Hayat, Laila (Kuwait Oil Company) | Al-Qattan, Mishari (Kuwait Oil Company) | Al-Jallad, Osama (Ingrain A Halliburton Service) | Dernaika, Moustafa (Ingrain A Halliburton Service) | Koronfol, Safouh (Ingrain A Halliburton Service) | Kayali, Anas (Ingrain A Halliburton Service) | Gonzalez, David (Ingrain A Halliburton Service)
The huge original oil in place (OOIP) of heavy oil within the upper Maastrichtian carbonate succession of Tayarat Formation in Kuwait Burgan field lead to paying more attention to its economic value and the necessity of characterizing it at multi-scales for better commercial utilization. However, its high degree of heterogeneity and complexity as a consequence of depositional and diagenetic factors, the presence of fractures in high frequencies, and existence of heavy oil (10 −15° API) with very high viscosity (80,000 cP) and non-movable bitumen in high quantities make the evaluation process very challenging and difficult. This study is aiming at characterizing these carbonate succession using a robust combination between digital and conventional methods.
One hundred seventy-seven (177) feet of representative whole core intervals were imaged by Dual Energy (DE) X-ray CT imaging technique to assess heterogeneity and identify main porosity regions within each core section for representative sample selection. The selected and extracted samples were characterized geologically and petrophysically using MICP analysis, porosity-permeability measurements, micro XCT images and petrographical analysis in order to identify main sedimentary textures and reservoir rock types (RRT), and then generate texture-based poroperm trends. The generated poroperm trends were combined with the DE derived logs in order to generate high-resolution porosity and permeability logs.
The Dual Energy CT imaging provided bulk density and photoelectric factor data that were critical for the determination of porosity and lithological variation along the core lengths. The petrographical analysis revealed common and distinctive geological textures and RRT's within the main lithological groups of the Tayarat Formation. Unique and distinctive texture-based poroperm trends were generated for each lithological group. The derived porosity and permeability logs showed a very good match with the lab-derived porosity and permeability data.
The integrated digital and conventional data at multiple scales were essential in improving our understanding of Tayarat geological and petrophysical properties.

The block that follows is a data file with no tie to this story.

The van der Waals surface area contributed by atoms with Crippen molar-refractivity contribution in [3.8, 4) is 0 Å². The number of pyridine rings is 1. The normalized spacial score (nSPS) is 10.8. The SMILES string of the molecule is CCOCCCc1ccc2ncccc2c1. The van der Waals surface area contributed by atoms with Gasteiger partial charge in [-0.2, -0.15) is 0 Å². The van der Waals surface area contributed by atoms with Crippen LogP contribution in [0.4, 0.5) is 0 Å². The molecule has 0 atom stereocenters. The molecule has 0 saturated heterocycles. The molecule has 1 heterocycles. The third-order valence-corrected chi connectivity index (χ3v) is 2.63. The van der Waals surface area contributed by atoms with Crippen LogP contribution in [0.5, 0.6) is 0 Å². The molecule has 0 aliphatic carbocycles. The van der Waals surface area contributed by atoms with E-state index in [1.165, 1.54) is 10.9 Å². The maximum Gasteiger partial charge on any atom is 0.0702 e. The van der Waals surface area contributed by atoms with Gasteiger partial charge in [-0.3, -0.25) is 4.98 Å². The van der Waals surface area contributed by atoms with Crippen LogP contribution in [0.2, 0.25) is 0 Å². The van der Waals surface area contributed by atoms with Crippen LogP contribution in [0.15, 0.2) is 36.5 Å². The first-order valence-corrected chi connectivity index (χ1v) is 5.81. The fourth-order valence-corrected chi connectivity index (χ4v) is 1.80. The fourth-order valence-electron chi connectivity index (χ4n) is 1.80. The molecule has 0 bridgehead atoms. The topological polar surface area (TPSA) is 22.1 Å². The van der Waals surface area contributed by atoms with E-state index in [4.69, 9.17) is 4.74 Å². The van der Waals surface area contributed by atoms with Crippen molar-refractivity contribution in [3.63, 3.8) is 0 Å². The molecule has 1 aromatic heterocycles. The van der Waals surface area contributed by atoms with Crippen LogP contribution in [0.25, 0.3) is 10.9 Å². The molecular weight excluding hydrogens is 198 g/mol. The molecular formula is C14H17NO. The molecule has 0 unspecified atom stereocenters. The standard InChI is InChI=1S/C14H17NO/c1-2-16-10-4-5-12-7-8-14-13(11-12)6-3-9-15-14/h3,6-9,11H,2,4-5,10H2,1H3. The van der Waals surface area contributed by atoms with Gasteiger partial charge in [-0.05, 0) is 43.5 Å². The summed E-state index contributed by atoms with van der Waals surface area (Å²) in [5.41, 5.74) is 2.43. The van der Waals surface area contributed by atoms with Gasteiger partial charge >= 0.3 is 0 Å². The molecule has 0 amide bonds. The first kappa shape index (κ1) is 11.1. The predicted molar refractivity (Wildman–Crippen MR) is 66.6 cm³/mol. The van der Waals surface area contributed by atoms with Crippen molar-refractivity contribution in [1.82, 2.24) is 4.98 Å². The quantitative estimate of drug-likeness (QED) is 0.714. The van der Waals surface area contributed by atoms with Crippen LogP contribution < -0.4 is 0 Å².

Mukherjee, Pritish (Kuwait Oil Company) | Peres, Jose (Kuwait Oil Company) | Hayat, Laila (Kuwait Oil Company) | Anders, Dr Erik (Corsyde International Gmbh & Co. KG) | Al-Rashaid, Mona (Kuwait Oil Company) | Wunsch, David (Corsyde International Gmbh & Co. KG) | Rothenwaender, Tobias (Corsyde International Gmbh & Co. KG) | Al-Kandari, Jassim (Kuwait Oil Company)
Typically, conventional cores provide indeterminate reservoir condition; suffer loss of unknown volume of hydrocarbon fluid and mechanical integrity while being retrieved. Most laboratory analysis thereafter are simulated however it's not truly turning back the lost conditions into in-situ condition. A fully captured, and pressure retained core is thought to be a solution to provide a true micro-reservoir at surface which explains the reservoir behaviour as it behaves in subsurface. This led to successfully deploying the technology to fully capture a large diameter pressured core for the first time in conventional hydrocarbon industry in Giant Burgan Field in southeast of Kuwait in a Middle Cretaceous Clastic reservoir and also to derive a number of critical parameters from the retrieved micro-reservoir. The technology involves lowering of a large diameter pressure corer (LPC) with an outer pressure vessel and inner core barrel. After the core is cut, a drop ball mechanism sets the inward movement of the inner barrel past a spring activated pressure seal thereby keeping the core in reservoir condition. While continuous pressure recording on the retrieved core, a core analyser (PCAL) system captures multiple sets of reservoir data through a predetermined slow depressurization without hampering any operations on the rig floor. Other than measuring accurate reservoir pressure, the analytical process provided for sampling of released gases, fluids and PVT samples in addition to in-situ bubble point estimation, all at the rig site. The onsite gas analysis with compositional changes during depressurization and bubble point estimation well matched with the subsequent analysis performed on the samples in laboratory. Thus, a real representative Upper Burgan reservoir sand was retrieved containing present reservoir pressure with all fluids retained. Additionally, it provided a nearly undisturbed core with high degree of original mechanical integrity. The final depressurized core is then sent for further laboratory investigations and geological studies including slabbing and plugging. This encapsulated "micro-reservoir" is less sensitive to unexpected events like delays during retrieval and analysis, avoiding damages of the core or loss of fluids. The technology stands out against systems delivering cores at partial or no pressure retention, as it retrieves cores at formation pressure with all fluids retained and core integrity unaltered.